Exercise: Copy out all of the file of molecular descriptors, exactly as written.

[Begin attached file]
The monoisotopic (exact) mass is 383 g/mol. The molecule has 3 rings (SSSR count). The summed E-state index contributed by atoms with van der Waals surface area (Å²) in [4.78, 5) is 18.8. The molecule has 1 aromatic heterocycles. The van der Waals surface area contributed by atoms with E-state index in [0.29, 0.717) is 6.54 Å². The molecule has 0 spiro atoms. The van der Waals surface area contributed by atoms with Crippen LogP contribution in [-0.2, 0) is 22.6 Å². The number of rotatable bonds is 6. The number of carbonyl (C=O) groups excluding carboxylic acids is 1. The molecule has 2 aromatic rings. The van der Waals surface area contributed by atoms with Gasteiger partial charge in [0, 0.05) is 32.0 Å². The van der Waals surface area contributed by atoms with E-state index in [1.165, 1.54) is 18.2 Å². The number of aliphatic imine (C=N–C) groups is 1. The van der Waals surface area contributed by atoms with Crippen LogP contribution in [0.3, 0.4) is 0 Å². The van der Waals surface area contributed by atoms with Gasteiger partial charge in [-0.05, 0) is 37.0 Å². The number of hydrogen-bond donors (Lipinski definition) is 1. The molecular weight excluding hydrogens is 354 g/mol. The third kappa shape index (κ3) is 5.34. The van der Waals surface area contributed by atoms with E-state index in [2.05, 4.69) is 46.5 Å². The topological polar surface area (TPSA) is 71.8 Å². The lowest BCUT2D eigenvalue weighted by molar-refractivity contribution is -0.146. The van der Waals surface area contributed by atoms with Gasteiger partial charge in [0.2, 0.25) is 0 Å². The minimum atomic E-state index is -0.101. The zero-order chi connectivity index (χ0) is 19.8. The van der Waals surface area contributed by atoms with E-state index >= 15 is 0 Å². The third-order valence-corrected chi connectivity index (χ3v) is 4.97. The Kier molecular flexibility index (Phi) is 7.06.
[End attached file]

The monoisotopic (exact) mass is 383 g/mol. The molecule has 3 rings (SSSR count). The summed E-state index contributed by atoms with van der Waals surface area (Å²) in [4.78, 5) is 18.8. The molecule has 1 aromatic heterocycles. The van der Waals surface area contributed by atoms with E-state index in [0.29, 0.717) is 6.54 Å². The molecule has 0 spiro atoms. The van der Waals surface area contributed by atoms with Crippen LogP contribution in [-0.2, 0) is 22.6 Å². The number of rotatable bonds is 6. The number of carbonyl (C=O) groups excluding carboxylic acids is 1. The molecule has 2 aromatic rings. The van der Waals surface area contributed by atoms with Gasteiger partial charge in [0, 0.05) is 32.0 Å². The van der Waals surface area contributed by atoms with E-state index in [1.165, 1.54) is 18.2 Å². The number of aliphatic imine (C=N–C) groups is 1. The van der Waals surface area contributed by atoms with Crippen LogP contribution in [0.3, 0.4) is 0 Å². The van der Waals surface area contributed by atoms with Gasteiger partial charge in [-0.05, 0) is 37.0 Å². The number of hydrogen-bond donors (Lipinski definition) is 1. The molecular weight excluding hydrogens is 354 g/mol. The third kappa shape index (κ3) is 5.34. The van der Waals surface area contributed by atoms with E-state index in [2.05, 4.69) is 46.5 Å². The topological polar surface area (TPSA) is 71.8 Å². The lowest BCUT2D eigenvalue weighted by molar-refractivity contribution is -0.146. The van der Waals surface area contributed by atoms with Gasteiger partial charge in [0.2, 0.25) is 0 Å². The minimum atomic E-state index is -0.101. The zero-order chi connectivity index (χ0) is 19.8. The van der Waals surface area contributed by atoms with E-state index >= 15 is 0 Å². The third-order valence-corrected chi connectivity index (χ3v) is 4.97. The Kier molecular flexibility index (Phi) is 7.06.